Many reasons to celebrate US agriculture

Tony Nye - OSU Extension

I am a little late to the party recognizing National FFA week, but I kind of did it on purpose, as this time of year is when we recognize many things agriculture.

I want to say congratulations to our area schools and FFA programs and all the youth involved. There are now more than 735,000 FFA members across the country embracing and writing more chapters to the story of agriculture.

FFA members today will certainly play an important role for agriculture in the future through production agriculture, leadership, and embracing careers that will take agriculture to new heights in helping feed the world.

March itself celebrates National Pig Day (March 1). As they say, we use everything from the pig except the squeal. Pigs have been found to be around through fossil records for some 40 million years now.

I am especially fond of the pigs since I am the fourth generation of my family to raise pigs.

I’m also fond of the pig since I have two animal heart valves now — thanks to the pig!

March is also a time we celebrate National Ag Day and National Ag week. March 22will be the day this year to recognize and celebrate the contribution of agriculture in our everyday lives.

As part of National Ag Week, March 20-26, the National Ag Day program encourages every American to understand how food and fiber products are produced. Value the essential role of agriculture in maintaining a strong economy. The theme for National Ag Day 2022 is “Growing a Climate for Tomorrow.”

Why celebrate?

Agriculture provides almost everything we eat, use and wear on a daily basis. But too few people truly understand this contribution. This is particularly the case in our schools, where students may only be exposed to agriculture if they enroll in related vocational training.

Each American farmer feeds more than 165 people — a dramatic increase from 25 people in the 1960s. Quite simply, American agriculture is doing more, and doing it better. As the world population soars, there is an even greater demand for the food and fiber produced in the United States.

There are more national ag celebrations throughout the year. I thought I would finish this week with some facts about agriculture and the American farmer.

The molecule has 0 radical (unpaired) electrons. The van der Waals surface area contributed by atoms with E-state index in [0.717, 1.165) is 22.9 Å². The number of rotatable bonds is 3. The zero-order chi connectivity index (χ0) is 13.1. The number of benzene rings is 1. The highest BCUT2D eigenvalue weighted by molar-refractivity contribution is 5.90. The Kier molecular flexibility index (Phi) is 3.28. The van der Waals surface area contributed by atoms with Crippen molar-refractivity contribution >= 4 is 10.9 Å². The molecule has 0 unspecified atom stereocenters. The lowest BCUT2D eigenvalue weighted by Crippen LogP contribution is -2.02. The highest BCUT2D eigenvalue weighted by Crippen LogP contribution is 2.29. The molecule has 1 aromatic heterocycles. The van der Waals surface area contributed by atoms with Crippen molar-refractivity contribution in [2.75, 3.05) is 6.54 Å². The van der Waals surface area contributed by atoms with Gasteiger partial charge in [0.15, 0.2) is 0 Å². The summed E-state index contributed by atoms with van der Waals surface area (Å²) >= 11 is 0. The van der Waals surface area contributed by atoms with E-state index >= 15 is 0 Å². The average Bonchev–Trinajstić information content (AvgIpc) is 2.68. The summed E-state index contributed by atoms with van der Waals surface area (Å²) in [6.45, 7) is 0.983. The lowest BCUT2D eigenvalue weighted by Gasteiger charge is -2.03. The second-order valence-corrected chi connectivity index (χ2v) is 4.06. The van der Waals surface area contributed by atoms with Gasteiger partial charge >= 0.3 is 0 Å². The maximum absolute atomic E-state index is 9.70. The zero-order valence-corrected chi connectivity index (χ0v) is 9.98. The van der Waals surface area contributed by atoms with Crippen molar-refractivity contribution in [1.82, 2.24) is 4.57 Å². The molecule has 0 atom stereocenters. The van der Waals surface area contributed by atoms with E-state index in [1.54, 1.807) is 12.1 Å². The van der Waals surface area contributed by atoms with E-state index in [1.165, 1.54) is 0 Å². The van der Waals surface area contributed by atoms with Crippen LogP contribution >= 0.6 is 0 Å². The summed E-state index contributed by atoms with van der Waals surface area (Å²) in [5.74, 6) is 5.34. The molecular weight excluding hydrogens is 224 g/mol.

Did you know?

• After accounting for input costs, farmers and ranchers receive only 8 cents out of every dollar spent on food at home and away from home. The rest goes for costs beyond the farm gate: wages and materials for production, processing, marketing, transportation, and distribution.

• Twenty-five percent of all farmers are beginning farmers (in business less than 10 years); their average age is 46.

• One day’s production for a high-producing dairy cow yields 4.8 pounds of butter, 8.7 gallons of ice cream, or 10.5 pounds of cheese.

• Careful stewardship by America’s food producers has spurred a 34% decline in erosion of cropland by wind and water since 1982.

• Americans throw away about 25% of the food they purchase for at-home consumption.

• Two million farms dot America’s rural landscape. About 98% of U.S. farms are operated by families – individuals, family partnerships, or family corporations. 86% of U.S. ag products are produced on family farms or ranches. Farm and ranch families comprise less than 2% of the U.S. population.

• Women make up 36% of the total number of U.S. farm operators; 56% of all farms have at least one female decision-maker.

• A U.S. farm feeds 166 people annually in the U.S. and abroad. The global population is expected to increase by 2.2 billion by 2050, which means the world’s farmers will have to grow about 70% more food than what is now produced.

• About 11% of U.S. farmers are serving or have served in the military.

• Cattle and calves, corn, and soybeans are the top three U.S. farm products.

• Of the 10% of disposable income Americans spend on food each year, 46% is for food eaten at home and 54% is for food eaten away from home.

I hope you realize that we rely heavily on our farm families involved in production agriculture to produce so much we take for granted on a day-to-day basis. Yes, we can find our food we enjoy at the local grocery almost every day but without the farmer, our shelves would be bare.

So, as we get ready to start this year’s crop season and celebrate Agriculture Week, take time to thank our farm families. Our wonderful community would not be what it was without the foundation of agriculture and farm families.


Tony Nye is the state coordinator for the Ohio State University Extension Small Farm Program and has been an OSU Extension Educator for agriculture and natural resources for over 30 years, currently serving Clinton County and the Miami Valley EERA.

Tony Nye

OSU Extension